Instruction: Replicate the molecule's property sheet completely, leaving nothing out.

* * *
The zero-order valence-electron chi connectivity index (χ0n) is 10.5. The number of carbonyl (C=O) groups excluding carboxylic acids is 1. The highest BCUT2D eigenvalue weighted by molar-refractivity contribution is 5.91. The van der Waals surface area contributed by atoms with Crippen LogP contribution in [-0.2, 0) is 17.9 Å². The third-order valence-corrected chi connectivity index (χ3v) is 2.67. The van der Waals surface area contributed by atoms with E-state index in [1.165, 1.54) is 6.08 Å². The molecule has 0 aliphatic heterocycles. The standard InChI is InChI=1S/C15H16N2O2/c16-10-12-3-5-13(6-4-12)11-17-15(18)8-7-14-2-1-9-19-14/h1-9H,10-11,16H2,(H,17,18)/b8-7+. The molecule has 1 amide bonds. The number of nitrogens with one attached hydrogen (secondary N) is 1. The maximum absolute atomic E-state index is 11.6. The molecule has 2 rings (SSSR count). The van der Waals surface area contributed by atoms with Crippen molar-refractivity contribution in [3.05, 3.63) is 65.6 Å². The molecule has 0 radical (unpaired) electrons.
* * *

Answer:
The zero-order valence-electron chi connectivity index (χ0n) is 10.5. The number of carbonyl (C=O) groups excluding carboxylic acids is 1. The highest BCUT2D eigenvalue weighted by molar-refractivity contribution is 5.91. The van der Waals surface area contributed by atoms with Crippen LogP contribution in [-0.2, 0) is 17.9 Å². The third-order valence-corrected chi connectivity index (χ3v) is 2.67. The van der Waals surface area contributed by atoms with E-state index in [1.165, 1.54) is 6.08 Å². The molecule has 0 aliphatic heterocycles. The standard InChI is InChI=1S/C15H16N2O2/c16-10-12-3-5-13(6-4-12)11-17-15(18)8-7-14-2-1-9-19-14/h1-9H,10-11,16H2,(H,17,18)/b8-7+. The molecule has 1 amide bonds. The number of nitrogens with one attached hydrogen (secondary N) is 1. The maximum absolute atomic E-state index is 11.6. The molecule has 2 rings (SSSR count). The van der Waals surface area contributed by atoms with Crippen molar-refractivity contribution in [3.05, 3.63) is 65.6 Å². The molecule has 0 radical (unpaired) electrons.